Colour and share on Instagram or Facebook #TheRestlessForest

Every time Restless Forest moves and changes, a new colouring page will be available below. Each page will follow the theme of the new forest, highlighting special plants and animals each time.

With enough detail to be appealing for adults and challenging for children, we hope young and old will enjoy these colour-in pages and collect each one.

A colour sticker that matches each colour-in page is the treasure hidden in the heart of each new forest installation – visit the Restless Forest ‘in person’ to collect your sticker.

Illustrations by Lynnette Hartley.

3 – Restorative Forest colour sheet (PDF)Chapter three - colour in. Species featured in the remnant forest colour in:

Plants
Houhere / narrow-leafed lacebark
Manatu / lowland ribbonwood
Horoeka / lancewood
Kowhai

Animals
Kereru / NZ wood pigeon
Child feeding sparrows
a nesting swallow
Silvereye/ tauhou
lizard
beetle
wētā

2 – Remnant Forest Colour Sheet (PDF)

Banks_peninsular_remnant_-_650[1]

Species featured in the remnant forest colour in:

Plants

Tōtara
Fuschia/kotukutuku
Rangiora
Five finger/whaupaku
Lancewood/horoeka
Ribbonwood/mānatu
Hounds Tongue fern/pāraharaha
Kiwikiwi (Creek fern)
Hen and chickens fern/mouku

Animals

Canterbury gecko
grey warbler nest
Shining cuckoo/pīpīwharauroa
Bellbird/korimako
Banks Peninsula tree wētā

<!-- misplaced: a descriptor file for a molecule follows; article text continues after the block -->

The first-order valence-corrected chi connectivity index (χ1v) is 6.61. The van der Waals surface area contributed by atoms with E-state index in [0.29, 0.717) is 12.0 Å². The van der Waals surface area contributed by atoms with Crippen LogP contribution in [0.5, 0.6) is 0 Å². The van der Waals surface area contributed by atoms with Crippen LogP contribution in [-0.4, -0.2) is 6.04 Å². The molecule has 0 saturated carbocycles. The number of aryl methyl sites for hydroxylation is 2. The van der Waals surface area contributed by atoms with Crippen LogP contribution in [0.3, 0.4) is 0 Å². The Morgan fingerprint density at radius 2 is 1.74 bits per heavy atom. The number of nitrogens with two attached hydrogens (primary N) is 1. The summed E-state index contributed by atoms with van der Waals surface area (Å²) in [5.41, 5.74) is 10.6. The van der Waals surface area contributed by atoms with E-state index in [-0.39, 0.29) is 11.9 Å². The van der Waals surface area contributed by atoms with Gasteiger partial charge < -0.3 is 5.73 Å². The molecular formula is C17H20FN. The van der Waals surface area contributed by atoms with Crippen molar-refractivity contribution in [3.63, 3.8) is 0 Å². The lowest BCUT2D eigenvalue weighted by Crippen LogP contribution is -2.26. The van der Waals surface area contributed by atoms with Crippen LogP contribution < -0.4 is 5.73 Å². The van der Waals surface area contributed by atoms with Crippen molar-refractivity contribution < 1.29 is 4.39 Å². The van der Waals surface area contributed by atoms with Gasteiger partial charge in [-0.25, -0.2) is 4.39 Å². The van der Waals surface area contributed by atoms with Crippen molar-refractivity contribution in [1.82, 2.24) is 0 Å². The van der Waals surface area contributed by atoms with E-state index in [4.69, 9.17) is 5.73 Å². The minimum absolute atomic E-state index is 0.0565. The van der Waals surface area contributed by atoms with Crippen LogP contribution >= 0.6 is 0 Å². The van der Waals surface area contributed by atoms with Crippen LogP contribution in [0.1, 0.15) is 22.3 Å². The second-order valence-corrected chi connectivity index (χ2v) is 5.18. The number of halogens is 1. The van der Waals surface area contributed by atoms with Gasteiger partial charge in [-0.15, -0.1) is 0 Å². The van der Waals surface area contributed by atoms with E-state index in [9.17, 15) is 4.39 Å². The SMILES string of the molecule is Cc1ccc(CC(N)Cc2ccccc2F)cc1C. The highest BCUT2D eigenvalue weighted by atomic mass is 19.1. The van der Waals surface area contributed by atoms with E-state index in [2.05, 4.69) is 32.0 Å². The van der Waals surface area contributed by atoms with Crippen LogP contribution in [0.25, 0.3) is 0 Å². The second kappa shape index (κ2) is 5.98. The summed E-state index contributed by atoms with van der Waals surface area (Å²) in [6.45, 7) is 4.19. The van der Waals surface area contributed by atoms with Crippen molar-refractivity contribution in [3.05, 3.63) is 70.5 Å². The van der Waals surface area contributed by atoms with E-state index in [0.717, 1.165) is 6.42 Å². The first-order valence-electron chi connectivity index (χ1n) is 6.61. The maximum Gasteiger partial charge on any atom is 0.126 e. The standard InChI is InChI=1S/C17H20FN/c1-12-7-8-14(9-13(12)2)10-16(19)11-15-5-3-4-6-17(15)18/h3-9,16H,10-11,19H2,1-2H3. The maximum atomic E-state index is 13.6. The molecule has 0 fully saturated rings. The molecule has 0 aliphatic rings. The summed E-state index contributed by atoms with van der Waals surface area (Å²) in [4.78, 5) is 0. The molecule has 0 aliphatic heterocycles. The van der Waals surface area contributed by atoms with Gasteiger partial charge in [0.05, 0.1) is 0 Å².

stick insect

1 –Riparian Forest Colour Sheet (PDF)

Riparain colour preview.

Species featured in the Riparian Forest colouring page:

Plants
Kahikatea – New Zealand’s tallest tree
Manuka  – its flowers are very sweet-smelling and provide nectar and pollen to native insects and geckos
Harekeke / flax – is the most important fibre plant to Māori
Horoeka / lancewood – its purplish-black fruits take a whole year to ripen

Animals
Tuna / eel – a migrating eel can climb a 20 metre waterfall
Canterbury mudfish – is the rarest of the 5 types of mudfish
Matuku / Australasian bittern  – are an indicator of wetland health because they need rich diverse habitats and food supplies
Kereru / NZ wood pigeon – long-lived birds, they breed slowly
Canterbury gecko / moko-pāpā – 19 geckos from the Port Hills were released into Riccarton Bush this year.
Kahukura / Red Admiral – the Māori name, kahukura, means “red cloak”
Spiny gilled mayfly (Coloburiscus humeralis) – they use their hairy legs to trap drifting food particles

 

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